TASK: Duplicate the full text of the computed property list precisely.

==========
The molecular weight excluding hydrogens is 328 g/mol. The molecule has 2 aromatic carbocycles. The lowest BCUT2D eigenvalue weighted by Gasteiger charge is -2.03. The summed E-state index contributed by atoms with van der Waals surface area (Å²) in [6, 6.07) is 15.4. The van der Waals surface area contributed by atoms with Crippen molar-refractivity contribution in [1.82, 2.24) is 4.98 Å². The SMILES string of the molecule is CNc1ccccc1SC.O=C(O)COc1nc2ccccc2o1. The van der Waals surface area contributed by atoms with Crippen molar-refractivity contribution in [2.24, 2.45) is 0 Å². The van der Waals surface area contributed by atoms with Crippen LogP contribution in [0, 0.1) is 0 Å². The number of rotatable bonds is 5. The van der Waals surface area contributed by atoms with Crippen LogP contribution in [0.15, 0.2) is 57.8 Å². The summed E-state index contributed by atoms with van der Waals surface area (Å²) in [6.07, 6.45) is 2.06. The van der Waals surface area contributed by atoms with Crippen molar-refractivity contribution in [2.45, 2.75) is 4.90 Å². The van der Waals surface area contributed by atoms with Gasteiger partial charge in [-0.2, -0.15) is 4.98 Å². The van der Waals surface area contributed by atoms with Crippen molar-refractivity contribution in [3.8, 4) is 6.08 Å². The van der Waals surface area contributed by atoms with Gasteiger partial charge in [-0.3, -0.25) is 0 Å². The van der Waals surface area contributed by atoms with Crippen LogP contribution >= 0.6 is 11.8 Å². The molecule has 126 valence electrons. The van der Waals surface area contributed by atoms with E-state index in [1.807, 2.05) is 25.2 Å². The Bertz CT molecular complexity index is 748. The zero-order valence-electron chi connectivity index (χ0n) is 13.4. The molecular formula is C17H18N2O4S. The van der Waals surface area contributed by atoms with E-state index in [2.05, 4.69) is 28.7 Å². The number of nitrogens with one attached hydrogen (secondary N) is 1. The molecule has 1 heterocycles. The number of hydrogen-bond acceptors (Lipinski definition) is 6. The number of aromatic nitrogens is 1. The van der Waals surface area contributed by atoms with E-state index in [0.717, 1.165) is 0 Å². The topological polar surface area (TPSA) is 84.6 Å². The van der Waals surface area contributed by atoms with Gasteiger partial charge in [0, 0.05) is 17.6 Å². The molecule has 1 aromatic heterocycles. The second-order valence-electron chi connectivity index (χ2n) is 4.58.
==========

The molecular weight excluding hydrogens is 328 g/mol. The molecule has 2 aromatic carbocycles. The lowest BCUT2D eigenvalue weighted by Gasteiger charge is -2.03. The summed E-state index contributed by atoms with van der Waals surface area (Å²) in [6, 6.07) is 15.4. The van der Waals surface area contributed by atoms with Crippen molar-refractivity contribution in [1.82, 2.24) is 4.98 Å². The SMILES string of the molecule is CNc1ccccc1SC.O=C(O)COc1nc2ccccc2o1. The van der Waals surface area contributed by atoms with Crippen molar-refractivity contribution in [2.24, 2.45) is 0 Å². The van der Waals surface area contributed by atoms with Crippen LogP contribution in [0, 0.1) is 0 Å². The number of rotatable bonds is 5. The van der Waals surface area contributed by atoms with Crippen LogP contribution in [0.15, 0.2) is 57.8 Å². The summed E-state index contributed by atoms with van der Waals surface area (Å²) in [6.07, 6.45) is 2.06. The van der Waals surface area contributed by atoms with Crippen molar-refractivity contribution in [2.45, 2.75) is 4.90 Å². The van der Waals surface area contributed by atoms with Gasteiger partial charge in [-0.2, -0.15) is 4.98 Å². The van der Waals surface area contributed by atoms with Crippen molar-refractivity contribution in [3.8, 4) is 6.08 Å². The van der Waals surface area contributed by atoms with Gasteiger partial charge in [-0.3, -0.25) is 0 Å². The van der Waals surface area contributed by atoms with Crippen LogP contribution >= 0.6 is 11.8 Å². The molecule has 126 valence electrons. The van der Waals surface area contributed by atoms with E-state index in [1.807, 2.05) is 25.2 Å². The Bertz CT molecular complexity index is 748. The zero-order valence-electron chi connectivity index (χ0n) is 13.4. The molecular formula is C17H18N2O4S. The van der Waals surface area contributed by atoms with E-state index in [2.05, 4.69) is 28.7 Å². The number of nitrogens with one attached hydrogen (secondary N) is 1. The molecule has 1 heterocycles. The number of hydrogen-bond acceptors (Lipinski definition) is 6. The number of aromatic nitrogens is 1. The van der Waals surface area contributed by atoms with E-state index in [0.717, 1.165) is 0 Å². The topological polar surface area (TPSA) is 84.6 Å². The van der Waals surface area contributed by atoms with Gasteiger partial charge in [0, 0.05) is 17.6 Å². The molecule has 1 aromatic heterocycles. The second-order valence-electron chi connectivity index (χ2n) is 4.58.